Archive for the ‘editorial’ tag

Shooting a stock image gallery for Cosmopolitan Magazine – chris kilkus photographer christopher kilkus photographer

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A while back Cosmo asked me to shoot a gallery of images they could use to illustrate men’s stories in their magazine.  It called for getting a lot of images in a day, and a few different scenarios and moods as well.  They wanted most of it to have that California vibe, so we stayed out in the sun around Santa Monica and Venice for everything.  It was a long day, but also quite fun… it always is shooting around the beach towns in SoCal!

 

 

 

 

 

 

 

 

 

 

 

 

 

 

 

 
Alyssa Pizer Management

Trying Out a Lighting Concept by christopher kilkus

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Photo by Chris Kilkus

A few days ago I posted some images from a recent editorial shoot that had clean and classic studio lighting.  Here are some unretouched images from the light test I did the morning of that shoot to show the client a completely different direction we could take it.  The client chose to go for the more classic lighting which totally makes sense because that is their market.  But it was great they gave us the opportunity to play around a little and show them some other options.

My number one goal on a job is to make the client happy……  that means that sometimes I don’t get to shoot each job exactly the way I want. It’s  just the reality of being a working photographer.  But it’s fun to play around a bit when given the opportunity.  After all, deep down we are all artists in the photography world no matter how commercial our work is, so having the opportunity to push the creativity is really satisfying.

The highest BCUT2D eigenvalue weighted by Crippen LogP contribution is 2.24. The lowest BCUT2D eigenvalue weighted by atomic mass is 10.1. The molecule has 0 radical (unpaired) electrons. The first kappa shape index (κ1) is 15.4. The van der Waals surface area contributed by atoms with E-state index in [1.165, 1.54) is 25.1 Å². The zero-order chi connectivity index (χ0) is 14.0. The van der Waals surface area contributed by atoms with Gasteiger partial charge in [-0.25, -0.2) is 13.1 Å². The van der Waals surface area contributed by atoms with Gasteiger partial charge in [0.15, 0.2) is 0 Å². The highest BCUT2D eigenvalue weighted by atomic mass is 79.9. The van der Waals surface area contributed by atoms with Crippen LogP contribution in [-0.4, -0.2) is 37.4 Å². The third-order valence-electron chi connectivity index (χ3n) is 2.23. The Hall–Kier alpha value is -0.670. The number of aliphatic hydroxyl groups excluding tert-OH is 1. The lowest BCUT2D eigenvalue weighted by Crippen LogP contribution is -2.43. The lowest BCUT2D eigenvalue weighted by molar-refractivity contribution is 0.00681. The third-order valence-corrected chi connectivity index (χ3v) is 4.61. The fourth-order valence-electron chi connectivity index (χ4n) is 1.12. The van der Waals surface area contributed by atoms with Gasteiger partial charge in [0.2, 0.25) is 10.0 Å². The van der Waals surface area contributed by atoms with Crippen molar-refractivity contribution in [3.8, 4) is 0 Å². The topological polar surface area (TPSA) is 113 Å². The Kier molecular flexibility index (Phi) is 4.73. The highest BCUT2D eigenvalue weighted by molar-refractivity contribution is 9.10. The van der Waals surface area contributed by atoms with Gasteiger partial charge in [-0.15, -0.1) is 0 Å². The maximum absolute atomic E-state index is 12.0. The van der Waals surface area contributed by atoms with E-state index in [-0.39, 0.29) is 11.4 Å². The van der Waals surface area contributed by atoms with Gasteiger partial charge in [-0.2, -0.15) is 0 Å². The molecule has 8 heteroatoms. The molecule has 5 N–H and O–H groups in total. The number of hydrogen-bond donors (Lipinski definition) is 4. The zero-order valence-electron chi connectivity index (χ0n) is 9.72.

That is why one of the best ways to develop as a photographer is by doing as many shoots just for yourself as possible. Test, test, test!  Nick Onken wrote a great post about this subject on his ShopTalk blog.  He calls it Always Be Shooting, or his ABS Philosophy.  Also here is a great interview with Nick from Rob over at aphotoeditor.com I definitely need to adhere to this philosophy a little better, it’s tough to follow when you are busy with jobs.  But more than ever it’s really the way to develop your career.

For you techies, the look in these images was created by using a mix of strobe and tungsten hot lights with a slow shutter speed.  We were probably shooting around a 2 second shutter speed which captured the ghosted movement of the model in the tungsten lights, and then we would manually pop the strobes once or twice during that exposure to get that clearly frozen image.

Photo by Chris KilkusPhoto by Chris Kilkus

Written by Christopher Kilkus

June 10th, 2011 at 10:17 am